Impact of modulation of the α7 nicotinic acetylcholine receptor on nicotine reward in the mouse conditioned place preference test

  • Asti JacksonEmail author
  • Y. Alkhlaif
  • R. L. Papke
  • D. H. Brunzell
  • M. I. Damaj
Original Investigation



The α7 nicotinic acetylcholine receptor (nAChR) has been implicated as a target in modulating nicotine reward. However, the effect of pharmacological agents that have been shown to alter the channel properties of the α7 nAChR is not well understood in nicotine reward.


This study aimed to investigate the impact of α7 nAChR pharmacological modulation on nicotine conditioned place preference (CPP) in mice by using positive allosteric modulators (PAMs) and a silent agonist.


The effect of the orthosteric α7 nAChR full agonist PNU282987 (1.3 and 9 mg/kg, s.c.), Type I α7 PAM NS1738 (1 and 10 mg/kg; i.p.), the Type II α7 PAM PNU120596 (0.3, 1, and 3 mg/kg, i.p.), and the α7 silent agonist NS6740 (1 and 3 mg/kg, i.p) on nicotine CPP was measured in mice. Mice were conditioned with either saline or nicotine (0.5 mg/kg) for 3 days in the CPP paradigm.


The α7 full orthosteric agonist PNU282987 and the Type II α7 nAChR PAM PNU120596 reduced nicotine CPP, while the silent agonist NS6740 and Type I PAM NS1738 had no effect. The effects of PNU282987 and PNU120596 did not have an effect on morphine CPP.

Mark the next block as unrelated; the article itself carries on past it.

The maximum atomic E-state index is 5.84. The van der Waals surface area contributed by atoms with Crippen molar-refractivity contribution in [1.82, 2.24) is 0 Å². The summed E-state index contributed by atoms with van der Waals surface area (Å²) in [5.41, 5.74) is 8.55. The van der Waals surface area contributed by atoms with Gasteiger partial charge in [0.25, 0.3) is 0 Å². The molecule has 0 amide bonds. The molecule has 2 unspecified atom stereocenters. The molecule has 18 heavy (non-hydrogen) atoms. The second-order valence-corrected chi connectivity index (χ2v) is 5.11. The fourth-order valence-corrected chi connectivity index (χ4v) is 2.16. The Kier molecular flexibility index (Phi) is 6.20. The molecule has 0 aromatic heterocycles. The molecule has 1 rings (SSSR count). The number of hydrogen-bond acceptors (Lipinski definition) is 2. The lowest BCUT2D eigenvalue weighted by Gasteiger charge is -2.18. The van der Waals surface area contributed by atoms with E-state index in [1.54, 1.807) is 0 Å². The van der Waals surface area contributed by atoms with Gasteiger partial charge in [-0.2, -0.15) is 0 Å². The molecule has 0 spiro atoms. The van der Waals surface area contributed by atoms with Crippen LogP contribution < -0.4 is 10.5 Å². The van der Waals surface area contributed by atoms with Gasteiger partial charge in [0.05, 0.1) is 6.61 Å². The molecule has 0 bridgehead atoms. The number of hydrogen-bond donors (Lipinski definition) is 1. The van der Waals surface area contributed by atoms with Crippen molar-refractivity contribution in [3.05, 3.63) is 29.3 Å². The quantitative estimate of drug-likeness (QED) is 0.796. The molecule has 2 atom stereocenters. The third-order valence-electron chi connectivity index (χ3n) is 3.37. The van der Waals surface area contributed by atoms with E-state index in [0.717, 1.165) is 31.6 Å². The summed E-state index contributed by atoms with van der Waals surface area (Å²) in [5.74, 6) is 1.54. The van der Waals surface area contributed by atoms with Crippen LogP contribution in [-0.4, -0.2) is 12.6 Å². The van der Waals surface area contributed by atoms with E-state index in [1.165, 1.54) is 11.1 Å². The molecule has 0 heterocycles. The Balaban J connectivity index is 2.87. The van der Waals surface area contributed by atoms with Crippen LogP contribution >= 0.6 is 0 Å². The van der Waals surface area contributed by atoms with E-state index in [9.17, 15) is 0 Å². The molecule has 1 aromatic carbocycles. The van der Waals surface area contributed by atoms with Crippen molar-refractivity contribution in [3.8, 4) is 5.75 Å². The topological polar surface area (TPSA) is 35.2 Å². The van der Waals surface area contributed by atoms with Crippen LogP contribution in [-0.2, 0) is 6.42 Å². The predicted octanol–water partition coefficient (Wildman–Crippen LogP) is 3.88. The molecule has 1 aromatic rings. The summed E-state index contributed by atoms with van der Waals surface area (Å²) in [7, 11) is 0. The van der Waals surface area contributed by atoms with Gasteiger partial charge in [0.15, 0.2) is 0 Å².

Taken together, our results suggest that modulation of the α7 nAChR can play important roles in nicotine CPP in mice. In addition, the Type II α7 nAChR PAM PNU120596 attenuated nicotine reward suggesting that endogenous acetylcholine/choline tone is sufficient to reduce nicotine CPP. These findings highlight a beneficial effect of using α7 nAChR PAMs in nicotine reward.


Nicotine Mice Conditioned place preference Reward 



This study was supported by NIH grant [DA 005274 and DA032246] to MID. AJ was supported by T32 (DA007027) from NIH. RLP was supported by [GM57481].

Compliance with ethical standards

Experiments were performed during the light cycle and were approved by the Institutional Animal Care and Use Committee of Virginia Commonwealth University and followed the National Institutes of Health Guidelines for the Care and Use of Laboratory Animals.

Conflict of interest

The authors declare that they have no conflict of interest.


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Copyright information

© Springer-Verlag GmbH Germany, part of Springer Nature 2019

Authors and Affiliations

  • Asti Jackson
    • 1
    Email author
  • Y. Alkhlaif
    • 2
  • R. L. Papke
    • 3
  • D. H. Brunzell
    • 2
  • M. I. Damaj
    • 2
  1. 1.Department of PsychiatryYale School of MedicineNew HavenUSA
  2. 2.Department of Pharmacology and Toxicology, School of MedicineVirginia Commonwealth UniversityRichmondUSA
  3. 3.Department of Pharmacology and TherapeuticsUniversity of FloridaGainesvilleUSA

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